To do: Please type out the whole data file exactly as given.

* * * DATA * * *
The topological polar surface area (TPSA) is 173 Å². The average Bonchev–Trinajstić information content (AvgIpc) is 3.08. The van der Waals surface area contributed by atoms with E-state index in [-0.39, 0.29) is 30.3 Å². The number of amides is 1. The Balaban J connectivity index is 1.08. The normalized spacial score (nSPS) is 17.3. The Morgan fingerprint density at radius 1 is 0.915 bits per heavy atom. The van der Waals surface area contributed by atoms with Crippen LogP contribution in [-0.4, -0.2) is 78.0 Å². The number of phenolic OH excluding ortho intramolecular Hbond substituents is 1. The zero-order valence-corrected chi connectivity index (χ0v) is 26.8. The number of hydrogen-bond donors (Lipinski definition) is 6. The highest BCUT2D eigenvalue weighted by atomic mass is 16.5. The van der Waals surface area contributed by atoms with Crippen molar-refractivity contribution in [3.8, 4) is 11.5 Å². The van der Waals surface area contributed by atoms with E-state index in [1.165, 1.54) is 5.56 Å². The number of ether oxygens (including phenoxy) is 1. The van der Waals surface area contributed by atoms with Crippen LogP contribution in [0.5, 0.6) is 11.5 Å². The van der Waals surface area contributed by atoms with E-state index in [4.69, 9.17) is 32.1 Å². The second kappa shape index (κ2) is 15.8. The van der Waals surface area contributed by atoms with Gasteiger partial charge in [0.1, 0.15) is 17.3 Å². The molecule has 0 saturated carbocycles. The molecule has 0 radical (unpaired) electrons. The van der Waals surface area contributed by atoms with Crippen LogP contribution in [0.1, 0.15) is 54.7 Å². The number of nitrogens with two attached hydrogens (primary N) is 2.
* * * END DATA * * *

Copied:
The topological polar surface area (TPSA) is 173 Å². The average Bonchev–Trinajstić information content (AvgIpc) is 3.08. The van der Waals surface area contributed by atoms with E-state index in [-0.39, 0.29) is 30.3 Å². The number of amides is 1. The Balaban J connectivity index is 1.08. The normalized spacial score (nSPS) is 17.3. The Morgan fingerprint density at radius 1 is 0.915 bits per heavy atom. The van der Waals surface area contributed by atoms with Crippen LogP contribution in [-0.4, -0.2) is 78.0 Å². The number of phenolic OH excluding ortho intramolecular Hbond substituents is 1. The zero-order valence-corrected chi connectivity index (χ0v) is 26.8. The number of hydrogen-bond donors (Lipinski definition) is 6. The highest BCUT2D eigenvalue weighted by atomic mass is 16.5. The van der Waals surface area contributed by atoms with Crippen molar-refractivity contribution in [3.8, 4) is 11.5 Å². The van der Waals surface area contributed by atoms with E-state index in [1.165, 1.54) is 5.56 Å². The number of ether oxygens (including phenoxy) is 1. The van der Waals surface area contributed by atoms with Crippen LogP contribution in [0.5, 0.6) is 11.5 Å². The van der Waals surface area contributed by atoms with E-state index in [4.69, 9.17) is 32.1 Å². The second kappa shape index (κ2) is 15.8. The van der Waals surface area contributed by atoms with Gasteiger partial charge in [0.1, 0.15) is 17.3 Å². The molecule has 0 saturated carbocycles. The molecule has 0 radical (unpaired) electrons. The van der Waals surface area contributed by atoms with Crippen LogP contribution in [0.1, 0.15) is 54.7 Å². The number of nitrogens with two attached hydrogens (primary N) is 2.